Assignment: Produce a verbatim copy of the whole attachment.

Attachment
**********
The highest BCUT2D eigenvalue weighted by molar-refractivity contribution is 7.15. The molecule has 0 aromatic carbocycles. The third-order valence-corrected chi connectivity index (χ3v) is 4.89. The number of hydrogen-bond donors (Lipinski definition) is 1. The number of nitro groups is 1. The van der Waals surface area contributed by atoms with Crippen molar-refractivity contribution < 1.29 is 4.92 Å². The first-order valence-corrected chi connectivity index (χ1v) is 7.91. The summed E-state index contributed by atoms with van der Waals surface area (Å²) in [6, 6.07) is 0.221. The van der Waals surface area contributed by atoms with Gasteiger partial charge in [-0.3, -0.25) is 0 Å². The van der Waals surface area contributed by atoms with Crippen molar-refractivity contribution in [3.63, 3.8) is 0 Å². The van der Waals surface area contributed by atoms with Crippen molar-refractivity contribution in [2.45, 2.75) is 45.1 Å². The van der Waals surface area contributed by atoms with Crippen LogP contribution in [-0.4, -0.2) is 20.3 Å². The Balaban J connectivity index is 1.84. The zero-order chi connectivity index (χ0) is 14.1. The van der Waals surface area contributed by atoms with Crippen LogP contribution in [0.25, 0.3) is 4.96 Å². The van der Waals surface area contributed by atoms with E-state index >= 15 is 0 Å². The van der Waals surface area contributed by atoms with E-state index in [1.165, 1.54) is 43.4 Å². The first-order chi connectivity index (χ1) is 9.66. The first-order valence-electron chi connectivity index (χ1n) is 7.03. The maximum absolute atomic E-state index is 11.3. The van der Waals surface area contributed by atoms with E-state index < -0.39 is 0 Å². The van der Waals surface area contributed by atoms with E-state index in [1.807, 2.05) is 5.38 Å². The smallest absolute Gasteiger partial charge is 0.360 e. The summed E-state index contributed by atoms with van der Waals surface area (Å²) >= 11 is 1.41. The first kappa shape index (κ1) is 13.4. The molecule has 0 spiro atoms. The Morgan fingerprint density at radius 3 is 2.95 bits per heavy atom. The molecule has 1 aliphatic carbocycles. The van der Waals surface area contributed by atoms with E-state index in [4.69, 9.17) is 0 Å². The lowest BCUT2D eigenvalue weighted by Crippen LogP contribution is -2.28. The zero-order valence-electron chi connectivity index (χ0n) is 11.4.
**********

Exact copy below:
The highest BCUT2D eigenvalue weighted by molar-refractivity contribution is 7.15. The molecule has 0 aromatic carbocycles. The third-order valence-corrected chi connectivity index (χ3v) is 4.89. The number of hydrogen-bond donors (Lipinski definition) is 1. The number of nitro groups is 1. The van der Waals surface area contributed by atoms with Crippen molar-refractivity contribution < 1.29 is 4.92 Å². The first-order valence-corrected chi connectivity index (χ1v) is 7.91. The summed E-state index contributed by atoms with van der Waals surface area (Å²) in [6, 6.07) is 0.221. The van der Waals surface area contributed by atoms with Gasteiger partial charge in [-0.3, -0.25) is 0 Å². The van der Waals surface area contributed by atoms with Crippen molar-refractivity contribution in [3.63, 3.8) is 0 Å². The van der Waals surface area contributed by atoms with Crippen molar-refractivity contribution in [2.45, 2.75) is 45.1 Å². The van der Waals surface area contributed by atoms with Crippen LogP contribution in [-0.4, -0.2) is 20.3 Å². The Balaban J connectivity index is 1.84. The zero-order chi connectivity index (χ0) is 14.1. The van der Waals surface area contributed by atoms with Crippen LogP contribution in [0.25, 0.3) is 4.96 Å². The van der Waals surface area contributed by atoms with E-state index >= 15 is 0 Å². The van der Waals surface area contributed by atoms with E-state index in [1.165, 1.54) is 43.4 Å². The first-order chi connectivity index (χ1) is 9.66. The first-order valence-electron chi connectivity index (χ1n) is 7.03. The maximum absolute atomic E-state index is 11.3. The van der Waals surface area contributed by atoms with E-state index < -0.39 is 0 Å². The van der Waals surface area contributed by atoms with E-state index in [1.807, 2.05) is 5.38 Å². The smallest absolute Gasteiger partial charge is 0.360 e. The summed E-state index contributed by atoms with van der Waals surface area (Å²) >= 11 is 1.41. The first kappa shape index (κ1) is 13.4. The molecule has 0 spiro atoms. The Morgan fingerprint density at radius 3 is 2.95 bits per heavy atom. The molecule has 1 aliphatic carbocycles. The van der Waals surface area contributed by atoms with E-state index in [4.69, 9.17) is 0 Å². The lowest BCUT2D eigenvalue weighted by Crippen LogP contribution is -2.28. The zero-order valence-electron chi connectivity index (χ0n) is 11.4.